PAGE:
When it comes to WordPress facts there are many impressive statistics out there, but few that would surprise most users.
Being the most popular content management system (CMS) on the globe, it’s no surprise to hear that over 87 million new posts are created every month, or that most big brand websites from UPS to CNN all call WordPress their virtual home.
It’s those lesser known details that get really interesting.
Not only for astonishing us with weird and fun information, but because they can provide unique insights into the world of website building which might not occur to us otherwise.
To learn fascinating WordPress facts and discover secrets behind the CMS we all know and love, read on below.
1. The WordPress Team is Incredibly Small
Automattic, the company behind WordPress and other online enterprises, operates with just 678 employees.
As demonstrated on Automattic’s about page, this means WordPress staffs a fraction of employees when compared to other top performing websites in the United States.
2. Most WordPress Websites are Out-of-Date
Right now, the most up-to-date version of WordPress is 4.9.
Despite the benefits of keeping a website current with updates, only 39.7% of WordPress users are running this latest version. 19.3% of users are still in version 4.8, while 15.5% are in 4.7 with the rest lagging further behind.
3. Majority of WordPress Downloads are Non-English
In 2014, the number of non-English WordPress downloads was larger than that of the platform’s native language.
Because of this speedy international growth, in 2016 an official language changing feature was introduced for WordPress users.
4. WordPress is Translated into over 80 Languages
At the time of this post, WordPress has full translations running in 46 locales worldwide. However, 28 more locales currently hold a translation rate between 95-100%, and are still being updated.
Not to mention additional translations are constantly rolling out to further integrate WordPress into every corner of the Earth. If interested, you can find further details on WordPress’ translation status right here.
5. WordPress Blogs are Written in 120 Different Languages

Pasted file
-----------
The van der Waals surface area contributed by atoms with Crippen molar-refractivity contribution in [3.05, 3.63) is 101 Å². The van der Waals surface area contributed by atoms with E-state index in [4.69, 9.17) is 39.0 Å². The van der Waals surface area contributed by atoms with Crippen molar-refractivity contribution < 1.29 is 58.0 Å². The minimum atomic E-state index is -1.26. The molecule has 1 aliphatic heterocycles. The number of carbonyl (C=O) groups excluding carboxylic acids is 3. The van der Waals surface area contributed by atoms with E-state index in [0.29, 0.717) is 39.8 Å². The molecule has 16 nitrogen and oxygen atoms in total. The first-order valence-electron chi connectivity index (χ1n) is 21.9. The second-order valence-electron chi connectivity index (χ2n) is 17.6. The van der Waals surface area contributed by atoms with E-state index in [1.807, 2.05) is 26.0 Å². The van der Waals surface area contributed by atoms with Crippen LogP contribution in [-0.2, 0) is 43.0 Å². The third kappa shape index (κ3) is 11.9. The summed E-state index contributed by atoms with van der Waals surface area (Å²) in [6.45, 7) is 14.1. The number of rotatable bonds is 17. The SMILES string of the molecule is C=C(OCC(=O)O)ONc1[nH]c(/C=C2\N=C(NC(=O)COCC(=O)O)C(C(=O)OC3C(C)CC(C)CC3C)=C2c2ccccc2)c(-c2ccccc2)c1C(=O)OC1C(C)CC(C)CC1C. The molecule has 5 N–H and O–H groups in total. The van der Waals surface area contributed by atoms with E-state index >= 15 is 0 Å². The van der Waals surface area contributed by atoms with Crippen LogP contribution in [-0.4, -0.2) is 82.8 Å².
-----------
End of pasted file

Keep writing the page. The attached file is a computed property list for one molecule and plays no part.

Of course, the actual use of WordPress reaches far beyond the number of translated versions it currently offers.
According to WordPress’ activity tracking, blogs on the platform are written in over 120 languages. English content dominates the majority of blogs written (70%), followed by Spanish (4.7%), then Indonesian (2.4) and Portuguese (2.3) content.
6. All WordPress Releases are Named After Jazz Artists
The developers of WordPress are Jazz music fans, and they’ve expressed their appreciation through each version name for their software.
Starting with the code name “Davis”, titled after renowned Jazz trumpeter Miles Davis with the launch of version 1.0, WordPress has continued the tradition all the way up to the current codename “Tipton” for version 4.9, titled after musician Billy Tipton.
7. The Story behind the Gutenberg Name
WordPress announced that the soon-to-be released version 5.0 will introduce a new publishing tool to give users greater design capabilities. This is one of the better-known WordPress facts in recent news. What’s less understood, however, is why they’re calling it Gutenberg.
Just as WordPress names its versions after big names in history, this handy publishing update is titled after Johannes Gutenberg, inventor of the printing press in the 15th century.
8. 41% of All Online Stores use WooCommerce
While there are many dedicated Ecommerce CMS out there, such as Magento, WordPress is a fully capable Ecommerce platform. As long as the correct webstore plugins are installed, anyone can turn their WordPress website into an Ecommerce enterprise.
The most popular of these plugins is WooCommerce, which currently powers 41% of all online stores on the internet.
9. Plugins were Not Always Around
With over 54,000 plugins currently available, it’s easy to take WordPress plugins for granted. But most people don’t consider that these handy little add-ons weren’t always around.
In fact, it wasn’t until the release of a WordPress update, called Mingus, that plugins could be used. This update didn’t come out until May 22th 2004, just 5 days before WordPress first anniversary.
10. No WordPress Logo for 2 Years
WordPress was founded May 27th, 2003, and the CMS didn’t actually sport its iconic “W” logo during that time.
Until the “W” watermark was introduced in early 2005, WordPress simply had no logo to call its own.
11. WordPress Conferences in over 40 Countries
WordPress communities put together conferences across the globe to talk about everything WordPress, with more events every year.
It’s called WordCamp, a place for WordPress users of all kinds to engage, enthuse, and share their very own WordPress facts. There are tons of these events held every year, meaning there is likely going to be one near you soon.
12. WordPress was Founded by a 19-Year-Old Student
The founding developer of WordPress is Matt Mullenweg. He still maintains an active role within WordPress, and hosted the first WordCamp in 2006.
Surprisingly, when he launched the platform in 2003, Mullenweg was only a 19-year old freshman attending the University of Houston.